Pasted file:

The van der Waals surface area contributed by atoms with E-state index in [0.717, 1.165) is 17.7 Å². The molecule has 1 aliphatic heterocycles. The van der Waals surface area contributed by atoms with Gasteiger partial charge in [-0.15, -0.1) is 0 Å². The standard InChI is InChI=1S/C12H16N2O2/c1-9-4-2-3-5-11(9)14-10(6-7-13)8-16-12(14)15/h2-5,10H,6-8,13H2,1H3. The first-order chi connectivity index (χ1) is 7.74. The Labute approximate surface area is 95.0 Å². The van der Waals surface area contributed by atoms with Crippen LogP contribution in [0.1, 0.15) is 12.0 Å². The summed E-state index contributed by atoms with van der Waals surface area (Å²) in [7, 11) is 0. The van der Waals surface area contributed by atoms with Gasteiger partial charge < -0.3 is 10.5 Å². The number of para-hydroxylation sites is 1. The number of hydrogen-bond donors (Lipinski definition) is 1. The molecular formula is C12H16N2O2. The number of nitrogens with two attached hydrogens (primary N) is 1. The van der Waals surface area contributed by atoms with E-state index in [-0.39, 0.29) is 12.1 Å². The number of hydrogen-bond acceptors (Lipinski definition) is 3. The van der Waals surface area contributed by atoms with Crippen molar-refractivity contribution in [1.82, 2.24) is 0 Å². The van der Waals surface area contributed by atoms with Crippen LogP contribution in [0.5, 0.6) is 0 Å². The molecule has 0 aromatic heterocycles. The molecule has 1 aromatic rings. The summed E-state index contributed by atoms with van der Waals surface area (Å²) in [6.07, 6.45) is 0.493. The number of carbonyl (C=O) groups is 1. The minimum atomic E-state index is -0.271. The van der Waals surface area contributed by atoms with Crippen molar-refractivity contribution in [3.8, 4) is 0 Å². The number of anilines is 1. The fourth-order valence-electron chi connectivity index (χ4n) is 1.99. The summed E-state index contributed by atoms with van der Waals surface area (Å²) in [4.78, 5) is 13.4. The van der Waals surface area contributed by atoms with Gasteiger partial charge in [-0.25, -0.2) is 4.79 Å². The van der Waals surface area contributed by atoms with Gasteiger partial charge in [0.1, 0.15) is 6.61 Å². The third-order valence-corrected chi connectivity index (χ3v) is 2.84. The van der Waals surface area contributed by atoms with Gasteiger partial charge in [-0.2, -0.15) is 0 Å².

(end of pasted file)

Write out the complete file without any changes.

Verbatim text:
The van der Waals surface area contributed by atoms with E-state index in [0.717, 1.165) is 17.7 Å². The molecule has 1 aliphatic heterocycles. The van der Waals surface area contributed by atoms with Gasteiger partial charge in [-0.15, -0.1) is 0 Å². The standard InChI is InChI=1S/C12H16N2O2/c1-9-4-2-3-5-11(9)14-10(6-7-13)8-16-12(14)15/h2-5,10H,6-8,13H2,1H3. The first-order chi connectivity index (χ1) is 7.74. The Labute approximate surface area is 95.0 Å². The van der Waals surface area contributed by atoms with Crippen LogP contribution in [0.1, 0.15) is 12.0 Å². The summed E-state index contributed by atoms with van der Waals surface area (Å²) in [7, 11) is 0. The van der Waals surface area contributed by atoms with Gasteiger partial charge < -0.3 is 10.5 Å². The number of para-hydroxylation sites is 1. The number of hydrogen-bond donors (Lipinski definition) is 1. The molecular formula is C12H16N2O2. The number of nitrogens with two attached hydrogens (primary N) is 1. The van der Waals surface area contributed by atoms with E-state index in [-0.39, 0.29) is 12.1 Å². The number of hydrogen-bond acceptors (Lipinski definition) is 3. The van der Waals surface area contributed by atoms with Crippen molar-refractivity contribution in [1.82, 2.24) is 0 Å². The van der Waals surface area contributed by atoms with Crippen LogP contribution in [0.5, 0.6) is 0 Å². The molecule has 0 aromatic heterocycles. The molecule has 1 aromatic rings. The summed E-state index contributed by atoms with van der Waals surface area (Å²) in [6.07, 6.45) is 0.493. The number of carbonyl (C=O) groups is 1. The minimum atomic E-state index is -0.271. The van der Waals surface area contributed by atoms with Crippen molar-refractivity contribution in [3.8, 4) is 0 Å². The number of anilines is 1. The fourth-order valence-electron chi connectivity index (χ4n) is 1.99. The summed E-state index contributed by atoms with van der Waals surface area (Å²) in [4.78, 5) is 13.4. The van der Waals surface area contributed by atoms with Gasteiger partial charge in [-0.25, -0.2) is 4.79 Å². The van der Waals surface area contributed by atoms with Gasteiger partial charge in [0.1, 0.15) is 6.61 Å². The third-order valence-corrected chi connectivity index (χ3v) is 2.84. The van der Waals surface area contributed by atoms with Gasteiger partial charge in [-0.2, -0.15) is 0 Å².